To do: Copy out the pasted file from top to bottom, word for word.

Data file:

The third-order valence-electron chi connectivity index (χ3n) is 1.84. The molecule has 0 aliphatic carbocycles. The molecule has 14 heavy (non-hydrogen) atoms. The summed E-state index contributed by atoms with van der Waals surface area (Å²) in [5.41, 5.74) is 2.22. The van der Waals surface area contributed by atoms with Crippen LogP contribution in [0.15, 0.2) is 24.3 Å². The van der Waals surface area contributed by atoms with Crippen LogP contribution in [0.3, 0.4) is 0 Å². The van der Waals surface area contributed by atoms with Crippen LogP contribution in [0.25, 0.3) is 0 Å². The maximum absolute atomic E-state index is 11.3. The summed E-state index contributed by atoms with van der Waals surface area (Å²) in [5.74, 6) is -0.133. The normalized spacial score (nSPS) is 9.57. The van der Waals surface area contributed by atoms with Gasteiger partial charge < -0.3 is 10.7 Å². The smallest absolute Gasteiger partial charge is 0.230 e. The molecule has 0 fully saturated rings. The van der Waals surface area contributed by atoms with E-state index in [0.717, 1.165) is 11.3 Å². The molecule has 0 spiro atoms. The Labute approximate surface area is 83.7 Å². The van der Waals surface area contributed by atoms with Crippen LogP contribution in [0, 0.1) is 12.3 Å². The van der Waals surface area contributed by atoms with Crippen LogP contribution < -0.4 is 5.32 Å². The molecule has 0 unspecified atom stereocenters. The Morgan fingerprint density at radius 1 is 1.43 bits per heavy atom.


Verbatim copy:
The third-order valence-electron chi connectivity index (χ3n) is 1.84. The molecule has 0 aliphatic carbocycles. The molecule has 14 heavy (non-hydrogen) atoms. The summed E-state index contributed by atoms with van der Waals surface area (Å²) in [5.41, 5.74) is 2.22. The van der Waals surface area contributed by atoms with Crippen LogP contribution in [0.15, 0.2) is 24.3 Å². The van der Waals surface area contributed by atoms with Crippen LogP contribution in [0.3, 0.4) is 0 Å². The van der Waals surface area contributed by atoms with Crippen LogP contribution in [0.25, 0.3) is 0 Å². The maximum absolute atomic E-state index is 11.3. The summed E-state index contributed by atoms with van der Waals surface area (Å²) in [5.74, 6) is -0.133. The normalized spacial score (nSPS) is 9.57. The van der Waals surface area contributed by atoms with Gasteiger partial charge < -0.3 is 10.7 Å². The smallest absolute Gasteiger partial charge is 0.230 e. The molecule has 0 fully saturated rings. The van der Waals surface area contributed by atoms with E-state index in [0.717, 1.165) is 11.3 Å². The molecule has 0 spiro atoms. The Labute approximate surface area is 83.7 Å². The van der Waals surface area contributed by atoms with Crippen LogP contribution in [0, 0.1) is 12.3 Å². The van der Waals surface area contributed by atoms with Crippen LogP contribution < -0.4 is 5.32 Å². The molecule has 0 unspecified atom stereocenters. The Morgan fingerprint density at radius 1 is 1.43 bits per heavy atom.